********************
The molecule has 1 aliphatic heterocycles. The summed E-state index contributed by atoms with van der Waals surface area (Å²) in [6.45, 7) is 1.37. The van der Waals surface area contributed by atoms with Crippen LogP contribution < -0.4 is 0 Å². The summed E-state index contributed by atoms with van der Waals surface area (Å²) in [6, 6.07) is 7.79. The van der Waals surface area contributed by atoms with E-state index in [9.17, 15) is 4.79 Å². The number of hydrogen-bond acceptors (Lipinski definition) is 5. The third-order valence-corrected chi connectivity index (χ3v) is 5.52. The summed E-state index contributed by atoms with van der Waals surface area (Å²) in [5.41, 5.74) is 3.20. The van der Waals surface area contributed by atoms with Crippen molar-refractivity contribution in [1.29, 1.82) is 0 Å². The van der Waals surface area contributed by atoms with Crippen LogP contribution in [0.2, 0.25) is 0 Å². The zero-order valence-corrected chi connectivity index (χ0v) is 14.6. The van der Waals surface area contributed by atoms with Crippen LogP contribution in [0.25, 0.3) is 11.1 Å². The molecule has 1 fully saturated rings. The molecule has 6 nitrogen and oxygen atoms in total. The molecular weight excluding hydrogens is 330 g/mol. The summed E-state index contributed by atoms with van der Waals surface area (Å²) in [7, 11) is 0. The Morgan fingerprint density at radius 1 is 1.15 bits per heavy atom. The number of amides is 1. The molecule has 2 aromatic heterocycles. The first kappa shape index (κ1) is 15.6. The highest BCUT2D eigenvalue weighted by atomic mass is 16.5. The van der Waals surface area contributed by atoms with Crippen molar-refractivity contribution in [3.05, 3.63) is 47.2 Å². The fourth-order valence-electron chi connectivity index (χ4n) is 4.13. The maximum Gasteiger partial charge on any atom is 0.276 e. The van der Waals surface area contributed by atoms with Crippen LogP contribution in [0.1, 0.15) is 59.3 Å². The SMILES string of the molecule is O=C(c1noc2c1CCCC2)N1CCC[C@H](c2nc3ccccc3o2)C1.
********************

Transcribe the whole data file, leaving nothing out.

The molecule has 1 aliphatic heterocycles. The summed E-state index contributed by atoms with van der Waals surface area (Å²) in [6.45, 7) is 1.37. The van der Waals surface area contributed by atoms with Crippen LogP contribution < -0.4 is 0 Å². The summed E-state index contributed by atoms with van der Waals surface area (Å²) in [6, 6.07) is 7.79. The van der Waals surface area contributed by atoms with E-state index in [9.17, 15) is 4.79 Å². The number of hydrogen-bond acceptors (Lipinski definition) is 5. The third-order valence-corrected chi connectivity index (χ3v) is 5.52. The summed E-state index contributed by atoms with van der Waals surface area (Å²) in [5.41, 5.74) is 3.20. The van der Waals surface area contributed by atoms with Crippen molar-refractivity contribution in [1.29, 1.82) is 0 Å². The van der Waals surface area contributed by atoms with Crippen LogP contribution in [0.2, 0.25) is 0 Å². The zero-order valence-corrected chi connectivity index (χ0v) is 14.6. The van der Waals surface area contributed by atoms with Crippen LogP contribution in [0.25, 0.3) is 11.1 Å². The molecule has 1 fully saturated rings. The molecule has 6 nitrogen and oxygen atoms in total. The molecular weight excluding hydrogens is 330 g/mol. The summed E-state index contributed by atoms with van der Waals surface area (Å²) in [7, 11) is 0. The Morgan fingerprint density at radius 1 is 1.15 bits per heavy atom. The number of amides is 1. The molecule has 2 aromatic heterocycles. The first kappa shape index (κ1) is 15.6. The highest BCUT2D eigenvalue weighted by atomic mass is 16.5. The van der Waals surface area contributed by atoms with Crippen molar-refractivity contribution in [3.05, 3.63) is 47.2 Å². The fourth-order valence-electron chi connectivity index (χ4n) is 4.13. The maximum Gasteiger partial charge on any atom is 0.276 e. The van der Waals surface area contributed by atoms with Crippen LogP contribution in [0.1, 0.15) is 59.3 Å². The SMILES string of the molecule is O=C(c1noc2c1CCCC2)N1CCC[C@H](c2nc3ccccc3o2)C1.